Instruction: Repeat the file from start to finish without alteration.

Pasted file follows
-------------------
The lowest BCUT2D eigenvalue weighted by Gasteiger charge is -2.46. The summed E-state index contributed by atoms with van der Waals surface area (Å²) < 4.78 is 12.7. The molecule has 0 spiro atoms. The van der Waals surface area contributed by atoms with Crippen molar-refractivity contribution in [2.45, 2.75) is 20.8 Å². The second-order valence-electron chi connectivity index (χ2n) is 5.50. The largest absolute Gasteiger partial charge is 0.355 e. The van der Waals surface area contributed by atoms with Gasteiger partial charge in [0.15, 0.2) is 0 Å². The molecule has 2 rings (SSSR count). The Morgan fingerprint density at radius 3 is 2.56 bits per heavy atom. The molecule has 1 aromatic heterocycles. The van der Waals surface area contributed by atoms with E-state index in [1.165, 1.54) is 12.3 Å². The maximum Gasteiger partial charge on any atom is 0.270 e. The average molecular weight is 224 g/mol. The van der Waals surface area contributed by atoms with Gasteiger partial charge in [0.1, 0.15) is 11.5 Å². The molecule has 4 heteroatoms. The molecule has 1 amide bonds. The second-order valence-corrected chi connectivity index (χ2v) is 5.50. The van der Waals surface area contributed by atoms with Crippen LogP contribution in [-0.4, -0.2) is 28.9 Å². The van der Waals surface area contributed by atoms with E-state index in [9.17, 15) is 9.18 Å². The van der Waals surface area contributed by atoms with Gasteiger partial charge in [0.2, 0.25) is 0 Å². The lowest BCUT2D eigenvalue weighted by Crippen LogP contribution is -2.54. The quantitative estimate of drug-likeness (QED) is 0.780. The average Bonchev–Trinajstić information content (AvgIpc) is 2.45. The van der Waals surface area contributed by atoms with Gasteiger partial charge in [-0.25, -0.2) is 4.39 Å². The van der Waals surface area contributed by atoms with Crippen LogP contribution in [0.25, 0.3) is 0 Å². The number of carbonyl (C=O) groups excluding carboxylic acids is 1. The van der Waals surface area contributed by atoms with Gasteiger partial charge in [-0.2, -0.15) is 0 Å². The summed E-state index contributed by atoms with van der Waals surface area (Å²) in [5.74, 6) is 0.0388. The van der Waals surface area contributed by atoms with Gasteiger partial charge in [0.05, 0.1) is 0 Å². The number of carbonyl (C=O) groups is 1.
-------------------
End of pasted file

The lowest BCUT2D eigenvalue weighted by Gasteiger charge is -2.46. The summed E-state index contributed by atoms with van der Waals surface area (Å²) < 4.78 is 12.7. The molecule has 0 spiro atoms. The van der Waals surface area contributed by atoms with Crippen molar-refractivity contribution in [2.45, 2.75) is 20.8 Å². The second-order valence-electron chi connectivity index (χ2n) is 5.50. The largest absolute Gasteiger partial charge is 0.355 e. The van der Waals surface area contributed by atoms with Gasteiger partial charge in [0.15, 0.2) is 0 Å². The molecule has 2 rings (SSSR count). The Morgan fingerprint density at radius 3 is 2.56 bits per heavy atom. The molecule has 1 aromatic heterocycles. The van der Waals surface area contributed by atoms with E-state index in [1.165, 1.54) is 12.3 Å². The maximum Gasteiger partial charge on any atom is 0.270 e. The average molecular weight is 224 g/mol. The van der Waals surface area contributed by atoms with Gasteiger partial charge in [0.1, 0.15) is 11.5 Å². The molecule has 4 heteroatoms. The molecule has 1 amide bonds. The second-order valence-corrected chi connectivity index (χ2v) is 5.50. The van der Waals surface area contributed by atoms with Crippen LogP contribution in [-0.4, -0.2) is 28.9 Å². The van der Waals surface area contributed by atoms with E-state index in [9.17, 15) is 9.18 Å². The van der Waals surface area contributed by atoms with Gasteiger partial charge in [0.2, 0.25) is 0 Å². The lowest BCUT2D eigenvalue weighted by Crippen LogP contribution is -2.54. The quantitative estimate of drug-likeness (QED) is 0.780. The average Bonchev–Trinajstić information content (AvgIpc) is 2.45. The van der Waals surface area contributed by atoms with Gasteiger partial charge in [-0.25, -0.2) is 4.39 Å². The van der Waals surface area contributed by atoms with Crippen LogP contribution in [0.25, 0.3) is 0 Å². The number of carbonyl (C=O) groups excluding carboxylic acids is 1. The van der Waals surface area contributed by atoms with Gasteiger partial charge in [-0.2, -0.15) is 0 Å². The summed E-state index contributed by atoms with van der Waals surface area (Å²) in [5.74, 6) is 0.0388. The van der Waals surface area contributed by atoms with Gasteiger partial charge in [0.05, 0.1) is 0 Å². The number of carbonyl (C=O) groups is 1.